Histoire de la politique scientifique en Belgique. Une mise en perspective 22 – 23 avril 2005, Salle Marie-Thérèse (1er étage), Palais des Académies, Rue Ducale, 1000 Bruxelles
Journées d’étude du Groupe de contact FNRS Histoire comparée des sciences organisées conjointement avec Studium Generale groupe de contact pour l’histoire des universités
In 1927, King Albert I held a memorable speech in favour of the foundation of a national institute for science funding. One year later, the FNRS/NFWO was created, to become the major institution for promoting scientific research in Belgium. It marked a major turning point in the history of science in Belgium and enabled in due time the development of a modern science policy.
However, the usual emphasis put on this single event, has tended to obscure other aspects of the complex interaction between science, government and industry. Obviously, this interaction did not start in 1928, nor was the creation of the FNRS/NFWO a ready made solution to the long standing problem of stimulating scientific innovation. The gradual expansion of political influence in scientific research was sometimes viewed as harmful for the development of pure science and the necessary objectiveness of scientific studies. The emergence of new professional profiles (assistants, researchers) introduced important changes in the organisation of university staff or the management of research activities.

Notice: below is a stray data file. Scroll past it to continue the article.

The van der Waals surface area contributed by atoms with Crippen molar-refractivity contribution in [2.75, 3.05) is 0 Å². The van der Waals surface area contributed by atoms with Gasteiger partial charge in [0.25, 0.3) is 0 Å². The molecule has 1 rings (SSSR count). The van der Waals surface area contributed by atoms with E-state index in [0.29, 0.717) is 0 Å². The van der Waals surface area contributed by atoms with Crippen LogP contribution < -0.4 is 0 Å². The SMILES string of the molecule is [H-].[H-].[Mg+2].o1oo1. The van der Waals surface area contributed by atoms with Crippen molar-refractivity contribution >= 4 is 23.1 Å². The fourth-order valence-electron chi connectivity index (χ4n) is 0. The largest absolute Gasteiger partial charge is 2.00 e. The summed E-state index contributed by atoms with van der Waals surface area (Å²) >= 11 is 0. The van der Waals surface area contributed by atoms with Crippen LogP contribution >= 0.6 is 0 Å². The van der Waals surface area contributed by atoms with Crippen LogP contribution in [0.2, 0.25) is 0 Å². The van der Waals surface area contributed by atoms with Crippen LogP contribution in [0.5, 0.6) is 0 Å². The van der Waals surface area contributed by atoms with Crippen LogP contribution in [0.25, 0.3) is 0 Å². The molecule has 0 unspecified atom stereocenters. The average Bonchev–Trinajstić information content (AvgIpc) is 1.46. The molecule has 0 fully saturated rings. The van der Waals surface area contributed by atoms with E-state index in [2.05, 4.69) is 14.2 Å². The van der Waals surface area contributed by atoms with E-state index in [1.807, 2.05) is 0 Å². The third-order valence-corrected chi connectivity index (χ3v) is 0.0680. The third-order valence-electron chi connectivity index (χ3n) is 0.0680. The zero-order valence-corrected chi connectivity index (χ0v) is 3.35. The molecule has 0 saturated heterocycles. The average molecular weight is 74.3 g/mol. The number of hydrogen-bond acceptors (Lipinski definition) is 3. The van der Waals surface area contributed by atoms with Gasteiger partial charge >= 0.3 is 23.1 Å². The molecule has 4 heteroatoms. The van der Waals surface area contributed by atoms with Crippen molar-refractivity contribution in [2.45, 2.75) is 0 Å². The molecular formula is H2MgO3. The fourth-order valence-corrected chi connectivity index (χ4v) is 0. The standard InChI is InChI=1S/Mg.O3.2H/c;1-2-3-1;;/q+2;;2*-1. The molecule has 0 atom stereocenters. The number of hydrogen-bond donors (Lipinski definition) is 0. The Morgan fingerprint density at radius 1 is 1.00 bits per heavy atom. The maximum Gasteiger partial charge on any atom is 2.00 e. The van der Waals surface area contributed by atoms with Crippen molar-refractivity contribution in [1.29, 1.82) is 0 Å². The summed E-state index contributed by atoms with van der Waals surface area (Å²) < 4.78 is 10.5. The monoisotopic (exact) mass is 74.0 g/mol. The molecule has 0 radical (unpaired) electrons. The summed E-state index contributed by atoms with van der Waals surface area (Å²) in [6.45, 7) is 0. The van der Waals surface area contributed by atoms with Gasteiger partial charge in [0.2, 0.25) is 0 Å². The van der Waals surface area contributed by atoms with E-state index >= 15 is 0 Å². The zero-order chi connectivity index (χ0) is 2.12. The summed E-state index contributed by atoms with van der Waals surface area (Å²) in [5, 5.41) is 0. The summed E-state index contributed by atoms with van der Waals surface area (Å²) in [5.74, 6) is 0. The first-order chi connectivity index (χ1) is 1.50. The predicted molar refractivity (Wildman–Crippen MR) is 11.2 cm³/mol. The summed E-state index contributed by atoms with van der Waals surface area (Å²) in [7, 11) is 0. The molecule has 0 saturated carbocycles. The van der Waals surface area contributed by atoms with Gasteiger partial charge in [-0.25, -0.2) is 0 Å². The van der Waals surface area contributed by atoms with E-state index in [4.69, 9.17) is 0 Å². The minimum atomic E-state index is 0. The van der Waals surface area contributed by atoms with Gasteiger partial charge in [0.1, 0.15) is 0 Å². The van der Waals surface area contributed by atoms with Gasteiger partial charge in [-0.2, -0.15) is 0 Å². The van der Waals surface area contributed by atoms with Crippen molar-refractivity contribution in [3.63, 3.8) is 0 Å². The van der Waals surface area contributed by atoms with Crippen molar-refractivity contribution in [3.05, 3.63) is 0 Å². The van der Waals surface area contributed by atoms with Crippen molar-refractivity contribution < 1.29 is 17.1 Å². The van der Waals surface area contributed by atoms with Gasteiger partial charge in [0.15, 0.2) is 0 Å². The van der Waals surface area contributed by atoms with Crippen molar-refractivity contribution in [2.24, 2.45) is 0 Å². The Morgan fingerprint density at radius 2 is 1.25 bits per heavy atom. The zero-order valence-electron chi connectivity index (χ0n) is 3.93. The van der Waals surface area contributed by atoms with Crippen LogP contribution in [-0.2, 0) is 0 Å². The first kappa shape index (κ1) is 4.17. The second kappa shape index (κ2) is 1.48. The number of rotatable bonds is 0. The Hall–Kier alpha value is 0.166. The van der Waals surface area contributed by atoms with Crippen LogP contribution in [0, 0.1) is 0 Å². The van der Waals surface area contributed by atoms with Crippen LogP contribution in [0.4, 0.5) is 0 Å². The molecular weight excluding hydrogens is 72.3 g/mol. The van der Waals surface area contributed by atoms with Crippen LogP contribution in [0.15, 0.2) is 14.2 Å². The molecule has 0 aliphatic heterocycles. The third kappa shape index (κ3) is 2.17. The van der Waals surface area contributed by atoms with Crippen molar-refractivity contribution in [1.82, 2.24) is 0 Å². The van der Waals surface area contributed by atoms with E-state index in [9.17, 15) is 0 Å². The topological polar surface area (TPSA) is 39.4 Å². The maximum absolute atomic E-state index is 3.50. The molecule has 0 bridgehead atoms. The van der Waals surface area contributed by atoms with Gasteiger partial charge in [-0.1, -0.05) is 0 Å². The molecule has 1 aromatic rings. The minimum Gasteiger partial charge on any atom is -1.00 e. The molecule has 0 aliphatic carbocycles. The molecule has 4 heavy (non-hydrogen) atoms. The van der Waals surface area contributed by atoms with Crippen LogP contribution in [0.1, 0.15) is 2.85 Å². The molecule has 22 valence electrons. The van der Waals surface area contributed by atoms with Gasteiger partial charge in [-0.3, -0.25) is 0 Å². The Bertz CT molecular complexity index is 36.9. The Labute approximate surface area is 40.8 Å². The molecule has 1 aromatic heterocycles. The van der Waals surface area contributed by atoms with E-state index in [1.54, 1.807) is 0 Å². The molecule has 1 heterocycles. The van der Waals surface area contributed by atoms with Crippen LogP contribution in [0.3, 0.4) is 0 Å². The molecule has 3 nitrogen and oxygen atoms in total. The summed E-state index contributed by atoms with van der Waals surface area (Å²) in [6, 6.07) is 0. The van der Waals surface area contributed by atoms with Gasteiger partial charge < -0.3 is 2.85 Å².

This workshop will attempt to put the creation of the FNRS/NFWO into its proper historical perspective. Belgian science policy will be analysed on a longer historical time scale. Also, attention will be drawn to key figures and developments in twentieth century science in Belgium. To provide the necessary framework for historical analysis, the Belgian situation will be compared to parallel developments in other European countries.
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